Tina, a tenant paying $850 a month for a one-bedroom apartment in a central neighborhood in Seattle, has access to reliable bus lines, medical facilities, and grocery stores. She can take the bus to her job as a crossing guard for an elementary school, and on her way home she can stop to visit friends and family. Without notice, a developer purchases Tina’s building. After several months, the company hands Tina a check for $3,000, and tells her to move out. After a long search, Tina finds a one-bedroom apartment she can make work on her modest income. It’s $1,050 a month plus utilities, but it’s in Shoreline. Tina pays first and last month’s rent, the deposit, and all the costs associated with moving. At this point, Tina has already spent her relocation assistance money. That’s what relocation assistance was supposed to be for, right?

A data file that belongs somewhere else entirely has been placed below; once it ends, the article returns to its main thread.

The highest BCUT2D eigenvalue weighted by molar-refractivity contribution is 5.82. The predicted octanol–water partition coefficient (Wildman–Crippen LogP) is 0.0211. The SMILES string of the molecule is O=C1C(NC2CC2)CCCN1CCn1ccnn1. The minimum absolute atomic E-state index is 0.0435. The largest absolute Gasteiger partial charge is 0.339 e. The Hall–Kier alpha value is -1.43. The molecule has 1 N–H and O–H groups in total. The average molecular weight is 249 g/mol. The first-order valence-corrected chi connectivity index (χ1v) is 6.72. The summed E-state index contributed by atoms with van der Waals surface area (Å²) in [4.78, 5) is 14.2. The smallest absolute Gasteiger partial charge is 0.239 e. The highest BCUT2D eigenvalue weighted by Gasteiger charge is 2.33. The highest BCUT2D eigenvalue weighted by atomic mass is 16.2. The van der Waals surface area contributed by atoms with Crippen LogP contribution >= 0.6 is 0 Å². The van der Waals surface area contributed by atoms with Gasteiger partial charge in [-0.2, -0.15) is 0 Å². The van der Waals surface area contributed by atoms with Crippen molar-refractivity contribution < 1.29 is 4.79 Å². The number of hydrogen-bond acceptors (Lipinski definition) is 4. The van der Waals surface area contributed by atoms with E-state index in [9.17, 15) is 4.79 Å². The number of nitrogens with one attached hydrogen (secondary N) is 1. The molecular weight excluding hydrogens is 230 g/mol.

But remember the facts: Tina is paying $200 more in rent per month, which over one year is $2,400 more than she spent living in Seattle. Tina is now living in Shoreline with less access to the things she needs. She spends more money on transportation to her job; she has to leave work earlier to get home, she spends more time commuting, and her relationships with her friends and family deteriorate because they are no longer convenient to visit. She tries to go to her church, but without the ability to go there during the week, she has to quit committees, and she gradually loses her connection to and support from her faith community.